Art and Aesthetics in Action
Written by: Professor Severyn T. Bruyn

Pottery


China Set in Forest (Two Pictures]
Dinner Plates [detail]
Salad Bowls [detail]
Dinner Mugs [detail]
A Cup


The philosopher and historian R. G. Collingwood argues that “art craft” should be distinguished from “art proper.” He says, “Craft involves a distinction between means and end.” The “means” are utilities like tools, machines, or fuel. A craft requires a distinction between planning and execution, “The craftsman knows what he wants to make before he makes it.” The craft person draws a sharp distinction between raw material and finished product, a distinction between form and matter.  All these things that distinguish a craft are not essential to “art proper.”

Collingwood argues, “Art proper expresses an emotion,” as simple as that. “The artist proper is a person who, grappling with the problem of expressing a certain emotion, says, ‘I want to get this clear.’” 

But how far can we take Collingwood’s idea that “craft art” is different from “proper art?” To what extent are such types of art really different? Could they also be mutually involved, in some manner?

The potter begins with some given clay, they say. But the clay begins its journey in the earth. The clay is given its colors by Nature. The evolving minerals in nature create those first fast colors. Now, the human potter begins.

This second potter may find the clay is gritty and earthy. Clay then demands a vigorous powerful “working” with hands. But the clay the potter receives might also be smooth and silky. Then it demands a delicate touch.


China Set in Forest (Wide Angle)
China Set in Forest

China Set in a Forest (Detail)
Dinner Plates [detail]  ; Salad Bowls [detail] ; Dinner Mugs [detail] ; A Cup

Thus, after the first work of art by Mother Earth, the artist enhances the colors.  The craft of coating pots involves applying complex slips and glazes. Pots can then be made into virtually any form, rough or smooth, matt or shiny, whatever you like.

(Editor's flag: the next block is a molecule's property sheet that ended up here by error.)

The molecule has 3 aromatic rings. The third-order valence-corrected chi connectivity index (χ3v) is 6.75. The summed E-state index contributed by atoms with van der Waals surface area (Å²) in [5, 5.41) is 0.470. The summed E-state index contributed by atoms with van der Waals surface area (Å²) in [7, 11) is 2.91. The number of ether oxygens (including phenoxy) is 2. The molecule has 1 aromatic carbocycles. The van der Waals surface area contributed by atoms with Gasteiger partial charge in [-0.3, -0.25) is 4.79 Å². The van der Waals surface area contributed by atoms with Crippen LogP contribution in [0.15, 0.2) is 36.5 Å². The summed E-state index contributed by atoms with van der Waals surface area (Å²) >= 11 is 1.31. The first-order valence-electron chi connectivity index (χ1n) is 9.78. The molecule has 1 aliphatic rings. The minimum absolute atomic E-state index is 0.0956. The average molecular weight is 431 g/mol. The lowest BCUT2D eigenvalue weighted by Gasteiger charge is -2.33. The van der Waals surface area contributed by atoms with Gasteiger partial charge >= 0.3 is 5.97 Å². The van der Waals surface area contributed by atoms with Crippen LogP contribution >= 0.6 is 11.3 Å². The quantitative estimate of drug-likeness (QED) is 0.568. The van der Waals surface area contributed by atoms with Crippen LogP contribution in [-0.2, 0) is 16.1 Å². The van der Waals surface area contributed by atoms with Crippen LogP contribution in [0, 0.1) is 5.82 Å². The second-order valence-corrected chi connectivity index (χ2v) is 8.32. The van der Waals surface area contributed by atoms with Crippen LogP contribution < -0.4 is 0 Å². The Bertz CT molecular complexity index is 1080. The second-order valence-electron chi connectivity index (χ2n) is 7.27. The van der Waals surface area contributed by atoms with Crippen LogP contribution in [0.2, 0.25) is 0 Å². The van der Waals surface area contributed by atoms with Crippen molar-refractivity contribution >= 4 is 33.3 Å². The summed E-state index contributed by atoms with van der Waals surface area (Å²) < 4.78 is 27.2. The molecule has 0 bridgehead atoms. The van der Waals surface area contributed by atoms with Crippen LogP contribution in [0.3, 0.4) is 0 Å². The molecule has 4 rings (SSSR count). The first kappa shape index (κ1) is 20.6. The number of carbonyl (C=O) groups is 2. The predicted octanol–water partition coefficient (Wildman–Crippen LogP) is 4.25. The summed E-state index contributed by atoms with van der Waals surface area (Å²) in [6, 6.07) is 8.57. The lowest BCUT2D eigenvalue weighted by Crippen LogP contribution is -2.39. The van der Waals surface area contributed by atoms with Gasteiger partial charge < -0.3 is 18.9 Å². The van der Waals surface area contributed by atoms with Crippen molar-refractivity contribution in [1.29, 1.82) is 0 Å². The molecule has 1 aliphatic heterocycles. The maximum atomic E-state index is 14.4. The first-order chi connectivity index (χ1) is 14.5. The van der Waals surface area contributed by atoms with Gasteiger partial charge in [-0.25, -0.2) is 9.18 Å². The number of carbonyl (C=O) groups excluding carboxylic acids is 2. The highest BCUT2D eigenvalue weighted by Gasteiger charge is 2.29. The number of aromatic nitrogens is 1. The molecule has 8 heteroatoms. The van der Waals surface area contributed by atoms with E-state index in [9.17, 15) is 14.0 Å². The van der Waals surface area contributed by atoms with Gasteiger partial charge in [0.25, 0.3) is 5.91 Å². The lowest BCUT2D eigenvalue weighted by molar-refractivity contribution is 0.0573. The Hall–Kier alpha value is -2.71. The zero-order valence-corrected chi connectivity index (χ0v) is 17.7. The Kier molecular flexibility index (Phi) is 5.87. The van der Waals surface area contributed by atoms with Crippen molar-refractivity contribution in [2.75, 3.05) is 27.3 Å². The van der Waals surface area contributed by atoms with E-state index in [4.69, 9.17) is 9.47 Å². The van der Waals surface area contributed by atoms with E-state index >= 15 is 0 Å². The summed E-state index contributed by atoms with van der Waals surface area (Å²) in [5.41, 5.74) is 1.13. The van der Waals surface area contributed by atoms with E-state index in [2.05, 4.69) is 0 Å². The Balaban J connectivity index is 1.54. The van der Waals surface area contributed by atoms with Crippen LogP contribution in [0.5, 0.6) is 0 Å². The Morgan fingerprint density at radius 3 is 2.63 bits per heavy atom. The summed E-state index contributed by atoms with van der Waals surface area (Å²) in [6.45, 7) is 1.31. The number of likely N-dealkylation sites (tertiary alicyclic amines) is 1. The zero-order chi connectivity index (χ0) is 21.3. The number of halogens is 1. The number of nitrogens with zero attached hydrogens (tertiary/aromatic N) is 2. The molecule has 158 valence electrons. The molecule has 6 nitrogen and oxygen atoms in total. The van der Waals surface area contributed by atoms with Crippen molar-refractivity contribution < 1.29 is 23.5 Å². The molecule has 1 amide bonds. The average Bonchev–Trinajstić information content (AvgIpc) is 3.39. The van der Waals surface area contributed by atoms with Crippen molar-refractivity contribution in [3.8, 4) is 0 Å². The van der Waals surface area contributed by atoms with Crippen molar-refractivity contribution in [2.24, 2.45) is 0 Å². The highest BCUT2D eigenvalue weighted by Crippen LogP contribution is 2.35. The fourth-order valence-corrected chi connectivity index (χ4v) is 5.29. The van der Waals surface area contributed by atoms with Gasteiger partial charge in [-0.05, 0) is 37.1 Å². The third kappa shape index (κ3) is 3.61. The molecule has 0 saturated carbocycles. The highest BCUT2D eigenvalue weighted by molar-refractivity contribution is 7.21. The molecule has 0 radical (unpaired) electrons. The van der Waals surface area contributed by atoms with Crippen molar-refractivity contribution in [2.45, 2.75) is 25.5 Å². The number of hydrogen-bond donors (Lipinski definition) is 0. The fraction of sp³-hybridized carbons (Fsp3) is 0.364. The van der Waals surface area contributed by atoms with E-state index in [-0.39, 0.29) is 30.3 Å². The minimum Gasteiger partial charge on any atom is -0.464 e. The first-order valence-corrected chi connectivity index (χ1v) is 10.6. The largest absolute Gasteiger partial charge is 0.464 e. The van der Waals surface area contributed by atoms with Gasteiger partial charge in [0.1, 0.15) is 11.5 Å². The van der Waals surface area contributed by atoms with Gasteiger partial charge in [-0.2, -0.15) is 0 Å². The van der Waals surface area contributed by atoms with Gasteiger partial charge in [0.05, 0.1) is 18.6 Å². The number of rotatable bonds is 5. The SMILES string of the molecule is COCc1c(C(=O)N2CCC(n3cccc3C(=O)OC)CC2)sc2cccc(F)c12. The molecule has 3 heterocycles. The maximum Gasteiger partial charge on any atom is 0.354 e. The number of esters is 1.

This is a risky craft. Potters take their chances. They never know when a disaster will strike. A disaster happens when the clay is not well prepared, or when the “centering” is not accomplished perfectly before shaping the pot.

When potters build large vases, disasters may be frequent. Potters must be prepared for tragedy.


Pottery Bowls
Pottery Bowls


Pottery Bowls with Tools
Pottery Bowl with Tools


A Dish for All Things
Dish for All Things


Covered Dish
Covered Dish


Failure is the norm for those who build a large flower urn.


On The Edge
On the Edge

If you ping “on the edge” of this bowl it will sing.


Flower Urn
Flower Urn

Michael Casson, an experienced and skilled potter, is not put off by this awful risk.

An exciting new range of forms and pots of great size await the thrower bold enough (and with kiln large enough!) to tackle these methods. Not only necks, rims and whole new sections can be added like this but at the other end of the pot, feet and pedestals can be added in a similar way.

The danger is that the concept of the whole pot will be lost in this multiplicity of processes. But there is danger in every additional process whether in making, decorating or firing. A sensitive awareness of form, color and texture is essential at all times. It is what makes in the end for a good potter. We can all aspire to this sensitivity toward materials, processes and forms…



China Set in Forest (Two Pictures]
Dinner Plates [detail]
Salad Bowls [detail]
Dinner Mugs [detail]
A Cup

Pottery Bowls
On the Edge
Pottery Bowl with Tools
Dish for All Things
Covered Dish
Flower Urn
Necklaces
Tree Fairy
A Circle of Gnomes
A Circle of Hobbits
The Pilot
Masks
Naked in a Bowl
A Turtle and the Elements



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